That is quite a different thing than explaining the rise of Trump. The persistent racism Serwer and Coates document is undeniably a fundamental part of US politics and clearly a source of constant electoral support for the Republican party. But it is precisely because it has been so for a long time that it is, at best, an incomplete answer as to why Trump won now. Voters protective of white privilege may make up a large part of the Republican electorate, and that is deeply worrying. But it does not address the question of what tipped Trump over the top in 2016. Stripped down, that is the question of why so many people who voted for Barack Obama in 2008 and 2012 voted for Trump in 2016.

That is what David Wasserman asks in an incisive piece for FiveThirtyEight... Racism is a cancer on US politics. But the decisive voting bloc that put Obama and Trump in the White House was one whose economic frustrations outweighed any racism they may have felt against the former, and any aversion they may have felt towards the racism exhibited by the latter.
-The rise and future of progressive redistribution
-How Donald Trump uses tribal loyalty to drive economic optimism
-A Nobel laureate explains why we get the bad economic policies we deserve
-If you want to understand what happened to America from 2000 through 2015, here is a reading list
1/Alright, time for a politics thread. In retrospect, I think this was the best politics-related thing I've ever written: Trump happened because conservatism failed

2/It's impossible to understate how rudderless the right feels in America today, and it all goes back to what happened in the 00s.

3/The three pillars of ideological conservatism, dating back at least to the 70s, were:
* laissez-faire economic policy, especially tax cuts and financial deregulation
* Christian conservatism
* muscular, proud nationalism in foreign policy

4/In the 00s, what happened to laissez-faire economic policy?
* Bush tax cuts didn't boost the economy
* Financial deregulation caused a crisis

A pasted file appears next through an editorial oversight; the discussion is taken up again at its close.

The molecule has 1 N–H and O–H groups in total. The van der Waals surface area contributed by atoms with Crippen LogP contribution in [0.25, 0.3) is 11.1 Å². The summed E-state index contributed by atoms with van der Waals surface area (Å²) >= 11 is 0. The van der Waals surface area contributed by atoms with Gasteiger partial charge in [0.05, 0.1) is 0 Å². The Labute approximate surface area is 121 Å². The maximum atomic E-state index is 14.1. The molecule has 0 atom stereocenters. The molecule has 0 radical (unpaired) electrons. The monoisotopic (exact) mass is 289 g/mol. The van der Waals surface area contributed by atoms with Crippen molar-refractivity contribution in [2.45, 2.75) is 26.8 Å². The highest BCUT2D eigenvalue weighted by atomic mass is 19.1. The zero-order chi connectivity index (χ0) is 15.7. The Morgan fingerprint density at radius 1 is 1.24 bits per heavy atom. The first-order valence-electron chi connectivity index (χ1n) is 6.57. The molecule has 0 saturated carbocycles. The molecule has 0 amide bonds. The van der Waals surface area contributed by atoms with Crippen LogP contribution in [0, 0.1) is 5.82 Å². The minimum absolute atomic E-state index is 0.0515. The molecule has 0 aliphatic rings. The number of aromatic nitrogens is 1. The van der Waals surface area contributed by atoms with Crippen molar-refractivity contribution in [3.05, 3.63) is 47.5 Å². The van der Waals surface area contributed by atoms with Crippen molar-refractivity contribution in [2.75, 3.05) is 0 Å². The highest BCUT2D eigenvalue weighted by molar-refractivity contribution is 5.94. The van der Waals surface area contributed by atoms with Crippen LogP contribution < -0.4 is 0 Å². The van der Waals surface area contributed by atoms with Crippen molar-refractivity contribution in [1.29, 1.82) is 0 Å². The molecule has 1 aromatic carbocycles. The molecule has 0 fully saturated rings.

* The middle and working class got screwed
* The stock market didn't even go up
* People lost much of their wealth

5/In the 00s, what happened to Christian conservatism?
* Gay marriage won popular acceptance
* America started to become much more secular

6/In the 00s, what happened to muscular, proud, nationalistic foreign policy?
* The pyrrhic victory of Iraq
* Massive loss of American prestige
* The quagmire of Afghanistan
* Rising disgust with foreign entanglements on both the right and the left

7/In the 00s, all three pillars of American conservatism were smashed all at once.

But the people who voted for conservatives didn't go away.

And the sentiments that had made them vote for conservatives didn't go away.

8/The American right became like the forest spirit in Princess Mononoke, when its head was shot off - a rampaging, aimless monster.

9/The worst, most regressive elements of the right - the absolute dregs, the white supremacists and the nativists and the faux-populists - have risen to the top because there was just nothing else to take the helm.

10/So what's to be done now?

The NeverTrumpers' answer: Restore one or more of the old pillars of conservatism. ("Forest spirit, we give you back your head!")

The Left's answer is: Defeat the right until the right just vanishes.

11/But the people who vote for the right aren't going to vanish.

And there are reasons why the old pillars of conservatism can't return.
Trickle-down economics just *doesn't* work.
China's rise means American hyperpower is over.
And America will probably keep secularizing.

12/But nor can the people currently in charge of the right succeed. Xenophobia and regressive populism always fail, often spectacularly. And most Americans despite Trumpism.

13/What the American right needs are new thinkers. Ideological entrepreneurs that can give it some unifying ideology that is neither dead-end Trumpism nor a return to the Bush years.

Something based neither on racism nor on stuff that is proven not to work. (end)
A Simple Fix for Our Massive Inequality Problem - "Right now, investment returns go to the few. Here's how everyone could have a fair share."
  • A good idea - "It's @MattBruenig in the NYTimes, arguing for a national sovereign wealth fund."
  • Good proposal. My amendment: Call it a public venture fund (rather than social welfare fund) and use it to invest in new technologies and kill two birds in one (innovation and equity).
  • Better idea: Governement REIT FUND LVT + SWF = PARTY
Who is Sadie Alexander? - "With the help of economist and Bucknell University professor Nina Banks, host Cardiff Garcia tells the story of the first African American economist, Sadie Tanner Mossell Alexander."

Hirschmania, the final chapter - "Historian and biographer Jeremy Adelman joins Cardiff Garcia to discuss the life and ideas of economist Albert O. Hirschman one last time. In this episode, the two cover Hirschman's 'The Rhetoric of Reaction' and his assessment of argumentative styles that emerge in times of progress."
posted by kliuless at 8:49 PM on December 1, 2017 [1 favorite]

No mention of the neverending war?
posted by infini at 12:11 AM on December 2, 2017